Every 3rd December is observed as International Day of Person with Disabilities to foster the rights and well-being of disabled people in society and in growth and to raise consciousness in all fields of national, educational, economic and cultural life of the condition of individuals with disabilities. The UN General Assembly declared the annual observance of the International Day of Persons with Disabilities (IDPD) in 1992 under the Resolution 47/3.
Inclusion of disabilities upholds civil rights, economic growth and peace and safety. It is also important that no one should be left behind in the pledge of the 2030 Sustainable Development Agenda. The pledge to recognize the interests of disabled people is not just a question of equity. Rather it’s a joint potential investment.
The WHO World Disability Survey reports that 15% or more than 1 billion people in the world live with disabilities. It is estimated that 450 million of them struggle with a mental or neurological disorder, of which two-thirds do not seek any medical assistance because of shame, discrimination or indifference.
Theme of International Day of Person with Disabilities 2020
This year the theme of International Day of Person with Disabilities 2020 is – “Not All Disabilities Are Visible”
“From 25 November to 3 December 2020, UNESCO will mark the International Day of Persons with Disabilities with a week-long programme under the theme “Building Back Better: towards an inclusive, accessible and sustainable post-COVID-19 environment with, for and with persons with disabilities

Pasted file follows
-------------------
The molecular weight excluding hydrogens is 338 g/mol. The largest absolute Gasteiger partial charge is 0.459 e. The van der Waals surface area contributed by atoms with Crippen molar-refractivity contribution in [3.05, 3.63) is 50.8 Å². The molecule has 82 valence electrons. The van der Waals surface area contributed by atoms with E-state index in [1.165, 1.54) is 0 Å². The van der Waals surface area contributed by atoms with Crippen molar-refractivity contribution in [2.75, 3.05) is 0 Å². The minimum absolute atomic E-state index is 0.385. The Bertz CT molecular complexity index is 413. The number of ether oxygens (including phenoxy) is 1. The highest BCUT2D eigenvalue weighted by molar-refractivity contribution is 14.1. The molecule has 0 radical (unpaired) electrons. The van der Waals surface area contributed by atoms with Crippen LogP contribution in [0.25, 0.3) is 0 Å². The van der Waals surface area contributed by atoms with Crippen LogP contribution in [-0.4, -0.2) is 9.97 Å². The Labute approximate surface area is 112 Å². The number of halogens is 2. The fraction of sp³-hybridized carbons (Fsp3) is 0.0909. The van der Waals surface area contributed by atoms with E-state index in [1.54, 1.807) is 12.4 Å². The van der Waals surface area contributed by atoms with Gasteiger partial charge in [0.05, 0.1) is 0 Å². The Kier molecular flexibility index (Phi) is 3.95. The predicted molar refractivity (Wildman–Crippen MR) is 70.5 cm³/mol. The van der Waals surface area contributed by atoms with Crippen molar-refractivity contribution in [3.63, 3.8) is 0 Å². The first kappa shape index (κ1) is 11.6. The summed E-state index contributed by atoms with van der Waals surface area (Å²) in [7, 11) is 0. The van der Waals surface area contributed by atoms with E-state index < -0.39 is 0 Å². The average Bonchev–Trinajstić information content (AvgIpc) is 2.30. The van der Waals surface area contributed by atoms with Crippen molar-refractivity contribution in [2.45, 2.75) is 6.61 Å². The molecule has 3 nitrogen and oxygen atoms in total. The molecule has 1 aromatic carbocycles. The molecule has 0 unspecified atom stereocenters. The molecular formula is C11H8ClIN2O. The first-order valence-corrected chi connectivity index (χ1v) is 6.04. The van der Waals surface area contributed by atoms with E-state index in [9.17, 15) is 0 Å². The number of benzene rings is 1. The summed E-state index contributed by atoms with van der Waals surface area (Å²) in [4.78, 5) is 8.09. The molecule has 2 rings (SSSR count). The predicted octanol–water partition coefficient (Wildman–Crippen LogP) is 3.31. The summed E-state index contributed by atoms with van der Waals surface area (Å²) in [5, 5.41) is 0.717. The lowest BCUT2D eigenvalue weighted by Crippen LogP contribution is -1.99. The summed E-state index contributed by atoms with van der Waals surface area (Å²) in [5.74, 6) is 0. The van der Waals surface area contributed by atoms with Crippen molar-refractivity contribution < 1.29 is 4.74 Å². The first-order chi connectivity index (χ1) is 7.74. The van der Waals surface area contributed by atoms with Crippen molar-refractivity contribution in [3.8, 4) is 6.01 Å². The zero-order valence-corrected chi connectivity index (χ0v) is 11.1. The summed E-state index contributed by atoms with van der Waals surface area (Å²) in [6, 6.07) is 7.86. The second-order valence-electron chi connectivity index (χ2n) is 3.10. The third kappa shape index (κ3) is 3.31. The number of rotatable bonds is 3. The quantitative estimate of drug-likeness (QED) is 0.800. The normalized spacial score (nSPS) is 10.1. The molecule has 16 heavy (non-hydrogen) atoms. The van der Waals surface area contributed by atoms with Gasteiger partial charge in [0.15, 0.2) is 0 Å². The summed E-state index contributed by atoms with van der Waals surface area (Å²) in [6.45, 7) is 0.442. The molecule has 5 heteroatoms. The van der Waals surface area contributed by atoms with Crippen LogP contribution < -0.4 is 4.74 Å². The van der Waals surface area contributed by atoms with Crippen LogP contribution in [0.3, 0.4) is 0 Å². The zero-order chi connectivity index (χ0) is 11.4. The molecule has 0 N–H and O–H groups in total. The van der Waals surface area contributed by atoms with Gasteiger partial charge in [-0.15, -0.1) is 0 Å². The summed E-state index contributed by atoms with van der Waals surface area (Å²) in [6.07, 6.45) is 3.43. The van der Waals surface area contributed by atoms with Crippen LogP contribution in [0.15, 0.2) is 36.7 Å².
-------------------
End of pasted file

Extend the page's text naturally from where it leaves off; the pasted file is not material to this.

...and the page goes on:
This theme reflects a growing awareness of the human condition. Disability. At some point in time, nearly everyone is temporarily or permanently disabled. Nevertheless, there are few nations that have sufficient structures in place to adequately address the needs of disabled persons.
The 2020 theme “Not all Disabilities are Visible” also focuses on raising awareness and knowledge of impaired conditions, such as mental illness, chronic disability, vision or hearing loss, diabetes, head trauma, developmental problems, learning differences, cognitive dysfunctions, etc.
The COVID-19 pandemic has profoundly affected the lives and emotional well-being of people with disabilities around the world, with isolation, disconnections, interrupted habits and limited resources. As the community continues to fight against the epidemic, spreading awareness about intangible disabilities, as well as their potentially dangerous and not necessarily instantly noticeable mental health consequences, is vital.